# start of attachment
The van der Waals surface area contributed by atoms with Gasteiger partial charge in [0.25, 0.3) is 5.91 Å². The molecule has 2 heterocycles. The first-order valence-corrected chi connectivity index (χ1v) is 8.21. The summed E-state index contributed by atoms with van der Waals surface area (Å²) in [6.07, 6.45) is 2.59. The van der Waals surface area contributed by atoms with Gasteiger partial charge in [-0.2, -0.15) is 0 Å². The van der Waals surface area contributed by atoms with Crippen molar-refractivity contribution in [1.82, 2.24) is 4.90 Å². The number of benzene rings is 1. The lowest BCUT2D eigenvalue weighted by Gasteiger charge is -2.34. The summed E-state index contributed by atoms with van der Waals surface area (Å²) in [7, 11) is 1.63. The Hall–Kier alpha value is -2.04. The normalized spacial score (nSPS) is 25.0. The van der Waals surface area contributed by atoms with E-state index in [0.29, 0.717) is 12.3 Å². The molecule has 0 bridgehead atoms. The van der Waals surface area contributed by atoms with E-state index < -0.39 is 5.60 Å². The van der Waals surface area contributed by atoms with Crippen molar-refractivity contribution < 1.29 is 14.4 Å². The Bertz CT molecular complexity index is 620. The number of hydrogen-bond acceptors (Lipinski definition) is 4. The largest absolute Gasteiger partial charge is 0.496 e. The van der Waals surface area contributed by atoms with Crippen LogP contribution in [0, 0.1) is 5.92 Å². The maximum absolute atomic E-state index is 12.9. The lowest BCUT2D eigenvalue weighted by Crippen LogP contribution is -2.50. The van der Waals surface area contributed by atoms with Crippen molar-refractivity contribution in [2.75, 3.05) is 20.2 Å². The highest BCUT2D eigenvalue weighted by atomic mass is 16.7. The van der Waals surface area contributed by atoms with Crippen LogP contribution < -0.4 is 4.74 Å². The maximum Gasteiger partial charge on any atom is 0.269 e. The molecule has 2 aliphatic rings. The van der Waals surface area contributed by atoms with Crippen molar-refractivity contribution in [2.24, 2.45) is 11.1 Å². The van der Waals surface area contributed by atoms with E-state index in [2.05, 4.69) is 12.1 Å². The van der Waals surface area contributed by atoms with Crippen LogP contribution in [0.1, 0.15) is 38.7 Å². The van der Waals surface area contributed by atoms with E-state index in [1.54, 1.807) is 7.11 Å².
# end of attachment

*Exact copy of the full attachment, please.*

The van der Waals surface area contributed by atoms with Gasteiger partial charge in [0.25, 0.3) is 5.91 Å². The molecule has 2 heterocycles. The first-order valence-corrected chi connectivity index (χ1v) is 8.21. The summed E-state index contributed by atoms with van der Waals surface area (Å²) in [6.07, 6.45) is 2.59. The van der Waals surface area contributed by atoms with Gasteiger partial charge in [-0.2, -0.15) is 0 Å². The van der Waals surface area contributed by atoms with Crippen molar-refractivity contribution in [1.82, 2.24) is 4.90 Å². The number of benzene rings is 1. The lowest BCUT2D eigenvalue weighted by Gasteiger charge is -2.34. The summed E-state index contributed by atoms with van der Waals surface area (Å²) in [7, 11) is 1.63. The Hall–Kier alpha value is -2.04. The normalized spacial score (nSPS) is 25.0. The van der Waals surface area contributed by atoms with E-state index in [0.29, 0.717) is 12.3 Å². The molecule has 0 bridgehead atoms. The van der Waals surface area contributed by atoms with E-state index < -0.39 is 5.60 Å². The van der Waals surface area contributed by atoms with Crippen molar-refractivity contribution < 1.29 is 14.4 Å². The Bertz CT molecular complexity index is 620. The number of hydrogen-bond acceptors (Lipinski definition) is 4. The largest absolute Gasteiger partial charge is 0.496 e. The van der Waals surface area contributed by atoms with Crippen LogP contribution in [0, 0.1) is 5.92 Å². The maximum absolute atomic E-state index is 12.9. The lowest BCUT2D eigenvalue weighted by Crippen LogP contribution is -2.50. The van der Waals surface area contributed by atoms with Crippen molar-refractivity contribution in [2.75, 3.05) is 20.2 Å². The highest BCUT2D eigenvalue weighted by atomic mass is 16.7. The van der Waals surface area contributed by atoms with Crippen LogP contribution < -0.4 is 4.74 Å². The maximum Gasteiger partial charge on any atom is 0.269 e. The molecule has 2 aliphatic rings. The van der Waals surface area contributed by atoms with Crippen molar-refractivity contribution in [2.24, 2.45) is 11.1 Å². The van der Waals surface area contributed by atoms with E-state index in [2.05, 4.69) is 12.1 Å². The van der Waals surface area contributed by atoms with Crippen LogP contribution in [0.1, 0.15) is 38.7 Å². The van der Waals surface area contributed by atoms with E-state index in [1.54, 1.807) is 7.11 Å².